In Richmond and across the country, the Government of Canada has designated the month of May as Asian Heritage Month. Together the City and community groups will celebrate Pan-Asian arts and culture and explore Asian heritage and traditions.

Asian Elements of Britannia- Guided Walk
May 10 1:00-2:30pm
Britannia Heritage Shipyards
Learn the stories behind the Murakami House and Boatworks, Richmond Boatworks, Chinese Bunkhouse, and the Japanese Duplex buildings at Britannia Shipyard National Historic Site. Parents must accompany children.
All Ages Free (must be booked in advance)
For more information, call 604-718-8050

Hong Wo Store Exhibition
May to June
This Steveston store served the community of cannery workers and fishermen for 60 years. Hong Wo, “Living in Harmony” store, was established in 1904 by Tung Ling Lam.
Richmond Museum
7700 Minoru Gate
All Ages

Kala Utsav - Indian Arts Benefit For Global Relief
May 10 7:00-9:30pm
Richmond Cultural Centre 7700 Minoru Gate
All Ages $18 Adults, $12 Seniors and Students, Children under five- free
Proceeds go to the Canadian Red Cross

Musicians Master Class
May 22 7:00pm
Meet master musicians sitar player Shubhendra Rao and Cellist Saskia Rao de Hass, two of the foremost Classical Indian instrumentalists working today. Come and meet them and learn more about their craft. A rare opportunity to learn directly from two world class musicians.
Richmond Cultural Centre 7700 Minoru Gate
All Ages Free

"The Good Asian Drivers Tour"
Melissa Li is a singer-songwriter who has been performing for over 8 years. She and her tour partner, nationally recognized transgendered slam poet Kit Yan, are going on a cross-country road tour this spring and summer. The tour strives to inspire youth and provoke dialogue on gay rights, transgendered issues, feminism, and the marginalization of minorities. Presented by explorASIAN.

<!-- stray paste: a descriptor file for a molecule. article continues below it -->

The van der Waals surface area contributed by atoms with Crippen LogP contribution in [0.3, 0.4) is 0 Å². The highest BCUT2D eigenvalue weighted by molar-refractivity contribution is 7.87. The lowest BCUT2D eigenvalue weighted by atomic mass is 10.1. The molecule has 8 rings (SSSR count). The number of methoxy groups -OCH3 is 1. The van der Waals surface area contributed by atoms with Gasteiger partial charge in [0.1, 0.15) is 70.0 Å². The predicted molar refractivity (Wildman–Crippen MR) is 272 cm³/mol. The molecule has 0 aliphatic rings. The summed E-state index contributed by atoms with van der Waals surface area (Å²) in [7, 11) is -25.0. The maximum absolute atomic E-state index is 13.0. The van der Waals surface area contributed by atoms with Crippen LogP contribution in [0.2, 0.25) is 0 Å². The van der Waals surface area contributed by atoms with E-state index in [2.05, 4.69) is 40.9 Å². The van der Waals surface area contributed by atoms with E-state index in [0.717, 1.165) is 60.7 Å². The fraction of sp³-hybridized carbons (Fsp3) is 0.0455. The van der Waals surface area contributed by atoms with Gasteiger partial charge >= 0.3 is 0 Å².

May 3 8:00-10:00pm
Richmond Cultural Centre 7700 Minoru Gate
Free admission - Limited seating
For more information, call 604-247-4391

Richmond Library Services Asian Heritage Months Events:

The Doctor who was Followed by Ghosts (1 hour)
May 1 7:00pm
This lively presentation and slide show about Dr. Li Qunying recounts the political, economic and cultural turmoil that existed in 20th century China. Presented by Louis Han. In English only. Registration required. (Max 35)
Brighouse Meeting Room

Introduction to Asian Culture (2 hours)
May 4 3:00pm
In partnership with The Royal Thai Consulate. These presentations aim to enhance people's understanding of the different Asian cultures. Sessions provided in English only. Registration required. (Max 60)
Brighouse Program Room

In addition, the following sessions are offered in partnership with the Richmond Multicultural Concerns Society.

May 2 7:00 pm Introduction to Korean Culture-
May 22 6:30 pm Introduction to Filipino Culture
May 27 7:00 pm Introduction to Indian Culture
Brighouse Program Room
For more information on any service offered by Richmond Library Services please call 604-231-6413.

Richmond Art Gallery Asian Heritage Months Events
Richmond Art Gallery 7700 Minoru Gate
RAG hours: M-F 10am-6pm, Sa-Su 10:00am-5:00pm
For more information, call 604-247-8300

Art Gallery Exhibition Tours in Mandarin
Apr 26-Apr 27 10:30am to 4:30pm
In co-operation with Doors Open
16+yrs Free

“Donated Organ” Amy Chang
Apr 26 – Jun 1
Considers global citizenship and the value of human life. Chang’s ceramic works directly evoke the international organ market. The gangs or groupings of individual pieces are at once attractive and repulsive, playful and unsettling.
16+ yrs Free

“Water, Rice and Bowl” Tomoyo Ihaya
Apr 26 – Jun 1 2008
Ihaya’s mixed media installation presents an assemblage of drawings, stuffed paper figures and found objects developed through the artist’s travels to India and Mexico and her immersion in those cultures.
16+ yrs Free

Richmond Art Gallery Family Sunday